In order for a plaintiff to succeed in a slip and fall claim there are several elements that need to be proven. Firstly the plaintiff must have fallen on the defendant's property and been injured. Secondly, the defendant must have owed the plaintiff a duty of care. Thirdly the injury must have been reasonably foreseeable by the defendant, (but not by the plaintiff, who cannot put themselves in danger or be able to foresee the risk.)
People who own or are otherwise responsible for property have a duty of care towards others on their property if they know, or should have known, about a hazard in or on their property. There are three basic ways in which a plaintiff can establish fault in order to achieve a successful outcome in a slip and fall case: the owner or occupier must have created the hazard that caused the accident and must have known about the hazard but failed to act on it, or should have known that the hazard was there.
Determining whether or not the person responsible ‘should have known' about the danger often causes the most difficulty in a slip and fall claim. The time between the hazard occurring, and the defendant first becoming aware of it, is often key to the success or otherwise of the lawsuit. If they did not know about it and therefore could not have done anything to prevent the accident, they may not be liable. However, if it is the case that an employee caused the hazard, or was otherwise negligent in the course of their work, the employer or owner of the property could be ‘vicariously liable'.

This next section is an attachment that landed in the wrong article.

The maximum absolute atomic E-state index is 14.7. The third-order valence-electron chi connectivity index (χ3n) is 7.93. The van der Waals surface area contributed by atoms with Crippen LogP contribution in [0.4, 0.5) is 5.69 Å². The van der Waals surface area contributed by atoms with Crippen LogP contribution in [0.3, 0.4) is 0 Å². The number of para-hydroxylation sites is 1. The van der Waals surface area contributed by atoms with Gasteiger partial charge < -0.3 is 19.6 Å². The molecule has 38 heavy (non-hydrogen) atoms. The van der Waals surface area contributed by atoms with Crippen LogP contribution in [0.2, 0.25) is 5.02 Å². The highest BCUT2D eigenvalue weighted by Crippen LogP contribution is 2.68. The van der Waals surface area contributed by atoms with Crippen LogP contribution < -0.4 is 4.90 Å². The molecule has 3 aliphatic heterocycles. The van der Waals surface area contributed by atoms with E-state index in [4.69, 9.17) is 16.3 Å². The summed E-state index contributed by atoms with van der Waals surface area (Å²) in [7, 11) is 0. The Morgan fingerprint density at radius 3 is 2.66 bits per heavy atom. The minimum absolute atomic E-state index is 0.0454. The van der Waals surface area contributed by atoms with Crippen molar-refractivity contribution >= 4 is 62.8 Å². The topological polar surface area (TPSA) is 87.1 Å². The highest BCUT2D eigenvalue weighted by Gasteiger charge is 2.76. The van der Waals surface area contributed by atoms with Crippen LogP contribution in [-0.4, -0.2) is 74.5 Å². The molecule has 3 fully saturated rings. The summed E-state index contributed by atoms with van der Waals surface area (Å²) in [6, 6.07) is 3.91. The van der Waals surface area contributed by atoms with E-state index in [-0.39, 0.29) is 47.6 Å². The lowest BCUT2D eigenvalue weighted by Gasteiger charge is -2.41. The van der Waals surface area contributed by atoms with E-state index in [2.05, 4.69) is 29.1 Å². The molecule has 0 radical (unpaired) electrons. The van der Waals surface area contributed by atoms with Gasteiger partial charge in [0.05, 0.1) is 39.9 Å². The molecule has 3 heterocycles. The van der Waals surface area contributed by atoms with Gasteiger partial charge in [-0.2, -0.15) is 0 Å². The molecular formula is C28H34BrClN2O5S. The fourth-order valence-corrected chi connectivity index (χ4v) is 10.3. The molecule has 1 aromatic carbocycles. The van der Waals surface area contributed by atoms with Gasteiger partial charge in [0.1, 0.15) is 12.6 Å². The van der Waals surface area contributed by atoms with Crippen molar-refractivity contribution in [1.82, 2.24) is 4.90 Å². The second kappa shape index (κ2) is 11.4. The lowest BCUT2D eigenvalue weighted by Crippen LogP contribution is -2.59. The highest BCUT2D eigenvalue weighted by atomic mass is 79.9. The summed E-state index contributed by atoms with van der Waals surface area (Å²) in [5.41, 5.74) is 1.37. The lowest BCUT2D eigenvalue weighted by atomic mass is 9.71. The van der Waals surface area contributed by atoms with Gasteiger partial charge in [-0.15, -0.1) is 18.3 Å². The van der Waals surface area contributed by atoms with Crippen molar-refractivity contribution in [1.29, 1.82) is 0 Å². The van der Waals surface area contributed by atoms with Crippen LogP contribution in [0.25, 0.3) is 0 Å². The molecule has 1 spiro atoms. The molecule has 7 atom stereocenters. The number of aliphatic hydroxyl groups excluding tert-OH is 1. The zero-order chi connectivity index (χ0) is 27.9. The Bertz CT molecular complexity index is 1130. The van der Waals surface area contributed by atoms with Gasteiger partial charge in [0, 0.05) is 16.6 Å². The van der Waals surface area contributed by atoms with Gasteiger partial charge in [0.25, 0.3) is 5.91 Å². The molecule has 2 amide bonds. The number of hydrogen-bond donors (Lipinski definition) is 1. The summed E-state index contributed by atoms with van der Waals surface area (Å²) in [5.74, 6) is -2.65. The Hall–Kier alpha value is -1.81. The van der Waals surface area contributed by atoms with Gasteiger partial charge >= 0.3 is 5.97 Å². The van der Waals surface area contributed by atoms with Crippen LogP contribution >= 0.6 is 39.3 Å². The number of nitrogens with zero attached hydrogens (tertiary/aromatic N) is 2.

However if the area was known for a specific type of hazard, or a similar accident had happened before, they will have less chance of successfully defending the claim. The test in these circumstances is whether or not a ‘reasonable' owner or occupier would have known about the hazard in the same circumstances and taken steps accordingly. That said the plaintiff cannot put him or herself in unnecessary danger, and must not have been able to foresee the risk. If the plaintiff is partially to blame for the accident, the amount of damages will be reduced accordingly.
In summary, in order to succeed in a slip and fall case the plaintiff must prove their injury was caused by the proprietor's negligence, that the hazard was foreseeable to the proprietor but not to the plaintiff, and that the plaintiff was in no way to blame for their accident. In most cases an expert will be required to demonstrate how the accident caused the injury, as well as the extent of the injury, amount of post-accident rehabilitation and the likelihood of full recovery.
|If you have questions about whether or not you have a slip and fall claim, speak to a personal injury attorney without delay.|